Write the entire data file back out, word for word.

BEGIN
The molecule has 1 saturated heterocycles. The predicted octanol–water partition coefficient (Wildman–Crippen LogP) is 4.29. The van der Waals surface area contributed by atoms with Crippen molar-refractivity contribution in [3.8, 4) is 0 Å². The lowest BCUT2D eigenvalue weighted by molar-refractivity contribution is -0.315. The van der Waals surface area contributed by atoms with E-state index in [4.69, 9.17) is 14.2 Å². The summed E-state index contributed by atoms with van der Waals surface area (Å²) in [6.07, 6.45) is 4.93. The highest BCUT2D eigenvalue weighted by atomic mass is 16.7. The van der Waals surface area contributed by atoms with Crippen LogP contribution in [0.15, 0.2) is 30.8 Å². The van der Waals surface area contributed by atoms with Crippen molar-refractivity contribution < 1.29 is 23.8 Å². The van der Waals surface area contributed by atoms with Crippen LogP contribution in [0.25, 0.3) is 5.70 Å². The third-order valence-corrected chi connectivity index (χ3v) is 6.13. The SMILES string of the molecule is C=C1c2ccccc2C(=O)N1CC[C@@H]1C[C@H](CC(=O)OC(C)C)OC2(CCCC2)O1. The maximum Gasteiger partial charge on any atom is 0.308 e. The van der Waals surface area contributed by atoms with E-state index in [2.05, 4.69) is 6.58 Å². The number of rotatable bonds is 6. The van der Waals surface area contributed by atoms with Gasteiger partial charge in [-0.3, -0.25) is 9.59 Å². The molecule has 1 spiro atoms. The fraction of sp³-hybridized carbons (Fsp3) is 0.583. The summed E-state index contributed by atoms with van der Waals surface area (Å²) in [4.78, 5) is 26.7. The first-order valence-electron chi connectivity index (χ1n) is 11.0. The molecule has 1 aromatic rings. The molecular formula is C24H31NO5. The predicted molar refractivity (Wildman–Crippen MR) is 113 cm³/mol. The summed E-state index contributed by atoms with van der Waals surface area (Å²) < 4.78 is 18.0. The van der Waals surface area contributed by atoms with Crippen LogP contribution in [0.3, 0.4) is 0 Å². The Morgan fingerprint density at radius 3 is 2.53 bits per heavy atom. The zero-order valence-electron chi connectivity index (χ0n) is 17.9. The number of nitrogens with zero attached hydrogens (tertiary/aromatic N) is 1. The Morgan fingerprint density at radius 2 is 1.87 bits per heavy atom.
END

The molecule has 1 saturated heterocycles. The predicted octanol–water partition coefficient (Wildman–Crippen LogP) is 4.29. The van der Waals surface area contributed by atoms with Crippen molar-refractivity contribution in [3.8, 4) is 0 Å². The lowest BCUT2D eigenvalue weighted by molar-refractivity contribution is -0.315. The van der Waals surface area contributed by atoms with E-state index in [4.69, 9.17) is 14.2 Å². The summed E-state index contributed by atoms with van der Waals surface area (Å²) in [6.07, 6.45) is 4.93. The highest BCUT2D eigenvalue weighted by atomic mass is 16.7. The van der Waals surface area contributed by atoms with Crippen LogP contribution in [0.15, 0.2) is 30.8 Å². The van der Waals surface area contributed by atoms with Crippen molar-refractivity contribution < 1.29 is 23.8 Å². The van der Waals surface area contributed by atoms with Crippen LogP contribution in [0.25, 0.3) is 5.70 Å². The third-order valence-corrected chi connectivity index (χ3v) is 6.13. The SMILES string of the molecule is C=C1c2ccccc2C(=O)N1CC[C@@H]1C[C@H](CC(=O)OC(C)C)OC2(CCCC2)O1. The maximum Gasteiger partial charge on any atom is 0.308 e. The van der Waals surface area contributed by atoms with E-state index in [2.05, 4.69) is 6.58 Å². The number of rotatable bonds is 6. The van der Waals surface area contributed by atoms with Gasteiger partial charge in [-0.3, -0.25) is 9.59 Å². The molecule has 1 spiro atoms. The fraction of sp³-hybridized carbons (Fsp3) is 0.583. The summed E-state index contributed by atoms with van der Waals surface area (Å²) in [4.78, 5) is 26.7. The first-order valence-electron chi connectivity index (χ1n) is 11.0. The molecule has 1 aromatic rings. The molecular formula is C24H31NO5. The predicted molar refractivity (Wildman–Crippen MR) is 113 cm³/mol. The summed E-state index contributed by atoms with van der Waals surface area (Å²) < 4.78 is 18.0. The van der Waals surface area contributed by atoms with Crippen LogP contribution in [0.3, 0.4) is 0 Å². The Morgan fingerprint density at radius 3 is 2.53 bits per heavy atom. The zero-order valence-electron chi connectivity index (χ0n) is 17.9. The number of nitrogens with zero attached hydrogens (tertiary/aromatic N) is 1. The Morgan fingerprint density at radius 2 is 1.87 bits per heavy atom.